The theories of collaboration may differ but looking at the similarities show strong skills gaine...

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The theories of collaboration may differ but looking at the similarities show strong skills gained through collaboration that can be used to improve curriculum development and why collaboration is key to education today. by Mind Map: The theories of collaboration may differ but looking at the similarities show strong skills gained through collaboration that can be used to improve curriculum development and why collaboration is key to education today.

1. Relationships Between Theories of Collaboration and Curriculum Development

1.1. Theories of Collaboration and Curriculum Development are able to provide benefits to one another. Collaboration between teachers to design a curriculum not only benefits the curriculum but the teachers as well. Drits-Esser and Stark, 2015 explain how Collaborative Curriculum Design (CCD) provides active learning and promotes reflection as teachers work to create curriculum. CCD has also shown changes in teachers "self-confidence, increased pedagogical content knowledge, a deeper understanding of subject matter" as well as "perceptions of good teaching and being a good teacher" which not only helps teachers become better educators but also leads to better implementation of the designed curriculum (Drits-Esser & Stark, 2015, p. 3) .

2. Examples of how collaborative skills are beneficial in curriculum development

2.1. When creating curriculum collaboratively we allow for teacher voice, ongoing professional development that allows teachers to learn together, and sharing of best practice to evolve both teachers and curriculum (Person, 2018).

2.2. Research has proven that collaboration leads to both teacher and student success. (Seo and Han, 2013, p. 222)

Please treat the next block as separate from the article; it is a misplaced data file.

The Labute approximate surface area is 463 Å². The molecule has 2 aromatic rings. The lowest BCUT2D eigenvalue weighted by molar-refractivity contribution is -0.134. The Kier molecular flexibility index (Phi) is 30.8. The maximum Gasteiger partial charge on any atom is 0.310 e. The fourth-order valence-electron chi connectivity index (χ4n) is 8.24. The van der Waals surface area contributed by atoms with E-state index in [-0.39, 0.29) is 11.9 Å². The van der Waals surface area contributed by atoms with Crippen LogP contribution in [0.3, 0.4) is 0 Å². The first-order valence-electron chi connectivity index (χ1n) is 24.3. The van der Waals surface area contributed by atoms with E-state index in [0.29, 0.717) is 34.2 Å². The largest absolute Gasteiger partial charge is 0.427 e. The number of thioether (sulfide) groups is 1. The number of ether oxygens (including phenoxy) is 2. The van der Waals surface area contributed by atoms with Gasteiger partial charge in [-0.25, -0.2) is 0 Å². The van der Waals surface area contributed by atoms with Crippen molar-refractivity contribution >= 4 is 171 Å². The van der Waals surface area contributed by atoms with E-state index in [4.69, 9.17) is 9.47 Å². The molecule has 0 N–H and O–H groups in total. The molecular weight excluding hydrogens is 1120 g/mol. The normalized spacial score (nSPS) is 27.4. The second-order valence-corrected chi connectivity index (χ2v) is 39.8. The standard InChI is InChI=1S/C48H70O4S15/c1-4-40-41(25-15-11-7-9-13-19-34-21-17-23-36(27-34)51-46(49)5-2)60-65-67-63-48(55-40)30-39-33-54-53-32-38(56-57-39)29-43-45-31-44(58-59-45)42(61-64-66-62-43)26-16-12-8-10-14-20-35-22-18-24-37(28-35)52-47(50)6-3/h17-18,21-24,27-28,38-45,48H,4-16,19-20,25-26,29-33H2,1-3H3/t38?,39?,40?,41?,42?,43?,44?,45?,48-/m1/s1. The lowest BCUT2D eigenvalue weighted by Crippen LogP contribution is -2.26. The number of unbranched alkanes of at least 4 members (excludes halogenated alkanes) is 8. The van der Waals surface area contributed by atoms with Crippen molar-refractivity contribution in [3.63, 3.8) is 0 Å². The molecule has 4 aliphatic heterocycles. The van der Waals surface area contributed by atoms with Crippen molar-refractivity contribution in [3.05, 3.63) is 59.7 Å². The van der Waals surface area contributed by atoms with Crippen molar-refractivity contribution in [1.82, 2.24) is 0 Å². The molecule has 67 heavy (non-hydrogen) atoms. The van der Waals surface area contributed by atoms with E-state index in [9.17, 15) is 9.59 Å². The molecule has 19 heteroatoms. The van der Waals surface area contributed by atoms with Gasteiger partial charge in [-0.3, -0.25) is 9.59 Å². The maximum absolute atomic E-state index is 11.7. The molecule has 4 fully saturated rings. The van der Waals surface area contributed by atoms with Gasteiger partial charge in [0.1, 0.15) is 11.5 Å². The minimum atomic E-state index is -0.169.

3. Theories of Collaboration

3.1. Differences

3.1.1. Has Individual First and Team First categories divided into themes. Individual first's themes are turn-taking, observing or doing, and status seeking. Team First's themes are influencing others, organizing work, and building group cohesion. (Theory et al., 2014, p. 63)

3.1.2. Made up of collaborative teams that focus their efforts on critical questions they need to answer as educators. (Dufour, 2007, p.5)

3.1.3. Teacher's collaborate with no face-to-face interaction, it is at teacher's convenience, and it supports many-to-many communications.

3.1.4. Collaborative Peer Learning is just two students working together with an adult.

3.2. Collaborative Peer Learning 2:1 Model (Lynam, Corish, & Connolly, 2015, p. 171)

3.3. Online Collaboration (Seo & Han, 2013, p. 225)

3.4. Collaboration Theory (Theory, Colbry, Hurwitz, & Adair, 2014, p. 63)

3.5. Professional Learning Communities (Dufour, 2007, p. 5)

3.6. Similarities

3.6.1. Powerful tool

3.6.2. Increased time for reflective practice

3.6.3. Increase positive interdependence

3.6.4. Social support

3.6.5. Improves student achievement

4. Effective Group Practices in Educational Setting

4.1. Group Practices Used in Educational Setting